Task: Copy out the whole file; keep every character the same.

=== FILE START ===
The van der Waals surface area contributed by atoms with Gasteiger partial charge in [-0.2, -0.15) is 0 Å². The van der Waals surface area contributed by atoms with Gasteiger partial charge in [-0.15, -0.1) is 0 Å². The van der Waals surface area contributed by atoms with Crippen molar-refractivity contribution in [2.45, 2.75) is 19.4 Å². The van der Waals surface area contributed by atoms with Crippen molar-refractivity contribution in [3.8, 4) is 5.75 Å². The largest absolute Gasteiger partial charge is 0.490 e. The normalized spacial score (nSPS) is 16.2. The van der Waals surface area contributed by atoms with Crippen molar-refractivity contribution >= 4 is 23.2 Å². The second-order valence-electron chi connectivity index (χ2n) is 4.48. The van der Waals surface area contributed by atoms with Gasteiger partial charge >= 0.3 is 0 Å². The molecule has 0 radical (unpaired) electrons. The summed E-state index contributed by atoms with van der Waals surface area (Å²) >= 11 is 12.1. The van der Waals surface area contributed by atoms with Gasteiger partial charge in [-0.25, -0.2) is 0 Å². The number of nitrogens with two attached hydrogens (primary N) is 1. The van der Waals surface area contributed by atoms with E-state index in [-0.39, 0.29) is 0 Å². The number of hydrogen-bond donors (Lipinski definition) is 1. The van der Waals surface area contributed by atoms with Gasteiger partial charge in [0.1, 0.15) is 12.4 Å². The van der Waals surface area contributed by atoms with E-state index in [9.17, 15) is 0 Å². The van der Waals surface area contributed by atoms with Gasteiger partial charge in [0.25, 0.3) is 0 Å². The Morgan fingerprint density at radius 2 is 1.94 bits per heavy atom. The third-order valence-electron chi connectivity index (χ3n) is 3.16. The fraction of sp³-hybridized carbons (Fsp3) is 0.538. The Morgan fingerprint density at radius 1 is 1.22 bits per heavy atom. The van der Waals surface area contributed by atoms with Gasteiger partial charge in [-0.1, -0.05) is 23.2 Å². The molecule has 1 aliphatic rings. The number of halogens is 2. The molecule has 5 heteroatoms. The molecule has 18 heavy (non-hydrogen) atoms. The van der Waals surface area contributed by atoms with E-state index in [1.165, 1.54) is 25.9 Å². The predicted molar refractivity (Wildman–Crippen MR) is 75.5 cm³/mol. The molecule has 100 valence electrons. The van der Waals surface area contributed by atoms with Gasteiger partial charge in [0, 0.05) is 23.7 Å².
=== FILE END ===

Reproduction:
The van der Waals surface area contributed by atoms with Gasteiger partial charge in [-0.2, -0.15) is 0 Å². The van der Waals surface area contributed by atoms with Gasteiger partial charge in [-0.15, -0.1) is 0 Å². The van der Waals surface area contributed by atoms with Crippen molar-refractivity contribution in [2.45, 2.75) is 19.4 Å². The van der Waals surface area contributed by atoms with Crippen molar-refractivity contribution in [3.8, 4) is 5.75 Å². The largest absolute Gasteiger partial charge is 0.490 e. The normalized spacial score (nSPS) is 16.2. The van der Waals surface area contributed by atoms with Crippen molar-refractivity contribution >= 4 is 23.2 Å². The second-order valence-electron chi connectivity index (χ2n) is 4.48. The van der Waals surface area contributed by atoms with Gasteiger partial charge >= 0.3 is 0 Å². The molecule has 0 radical (unpaired) electrons. The summed E-state index contributed by atoms with van der Waals surface area (Å²) >= 11 is 12.1. The van der Waals surface area contributed by atoms with Gasteiger partial charge in [-0.25, -0.2) is 0 Å². The number of nitrogens with two attached hydrogens (primary N) is 1. The van der Waals surface area contributed by atoms with E-state index in [-0.39, 0.29) is 0 Å². The number of hydrogen-bond donors (Lipinski definition) is 1. The van der Waals surface area contributed by atoms with Gasteiger partial charge in [0.1, 0.15) is 12.4 Å². The van der Waals surface area contributed by atoms with E-state index in [9.17, 15) is 0 Å². The van der Waals surface area contributed by atoms with Gasteiger partial charge in [0.25, 0.3) is 0 Å². The Morgan fingerprint density at radius 2 is 1.94 bits per heavy atom. The third-order valence-electron chi connectivity index (χ3n) is 3.16. The fraction of sp³-hybridized carbons (Fsp3) is 0.538. The Morgan fingerprint density at radius 1 is 1.22 bits per heavy atom. The van der Waals surface area contributed by atoms with Gasteiger partial charge in [-0.1, -0.05) is 23.2 Å². The molecule has 1 aliphatic rings. The number of halogens is 2. The molecule has 5 heteroatoms. The molecule has 18 heavy (non-hydrogen) atoms. The van der Waals surface area contributed by atoms with E-state index in [1.165, 1.54) is 25.9 Å². The predicted molar refractivity (Wildman–Crippen MR) is 75.5 cm³/mol. The molecule has 100 valence electrons. The van der Waals surface area contributed by atoms with Gasteiger partial charge in [0, 0.05) is 23.7 Å².